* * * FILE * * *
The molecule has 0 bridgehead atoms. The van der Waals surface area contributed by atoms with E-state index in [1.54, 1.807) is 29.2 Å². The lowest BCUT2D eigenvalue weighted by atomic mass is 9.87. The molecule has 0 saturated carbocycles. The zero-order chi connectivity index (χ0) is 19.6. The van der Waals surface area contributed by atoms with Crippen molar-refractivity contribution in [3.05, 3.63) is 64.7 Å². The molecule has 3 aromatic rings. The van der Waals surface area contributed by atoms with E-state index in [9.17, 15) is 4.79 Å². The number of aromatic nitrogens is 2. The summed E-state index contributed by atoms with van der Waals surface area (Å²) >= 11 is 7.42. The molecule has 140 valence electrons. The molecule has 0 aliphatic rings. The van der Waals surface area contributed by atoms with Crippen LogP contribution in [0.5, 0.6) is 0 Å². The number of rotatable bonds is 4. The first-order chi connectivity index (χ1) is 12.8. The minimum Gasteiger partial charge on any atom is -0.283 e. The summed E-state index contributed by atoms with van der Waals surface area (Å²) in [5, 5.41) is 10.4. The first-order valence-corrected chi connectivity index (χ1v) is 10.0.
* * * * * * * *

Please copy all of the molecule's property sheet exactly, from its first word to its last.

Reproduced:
The molecule has 0 bridgehead atoms. The van der Waals surface area contributed by atoms with E-state index in [1.54, 1.807) is 29.2 Å². The lowest BCUT2D eigenvalue weighted by atomic mass is 9.87. The molecule has 0 saturated carbocycles. The zero-order chi connectivity index (χ0) is 19.6. The van der Waals surface area contributed by atoms with Crippen molar-refractivity contribution in [3.05, 3.63) is 64.7 Å². The molecule has 3 aromatic rings. The van der Waals surface area contributed by atoms with E-state index in [9.17, 15) is 4.79 Å². The number of aromatic nitrogens is 2. The summed E-state index contributed by atoms with van der Waals surface area (Å²) >= 11 is 7.42. The molecule has 140 valence electrons. The molecule has 0 aliphatic rings. The van der Waals surface area contributed by atoms with Crippen LogP contribution in [0.5, 0.6) is 0 Å². The number of rotatable bonds is 4. The first-order chi connectivity index (χ1) is 12.8. The minimum Gasteiger partial charge on any atom is -0.283 e. The summed E-state index contributed by atoms with van der Waals surface area (Å²) in [5, 5.41) is 10.4. The first-order valence-corrected chi connectivity index (χ1v) is 10.0.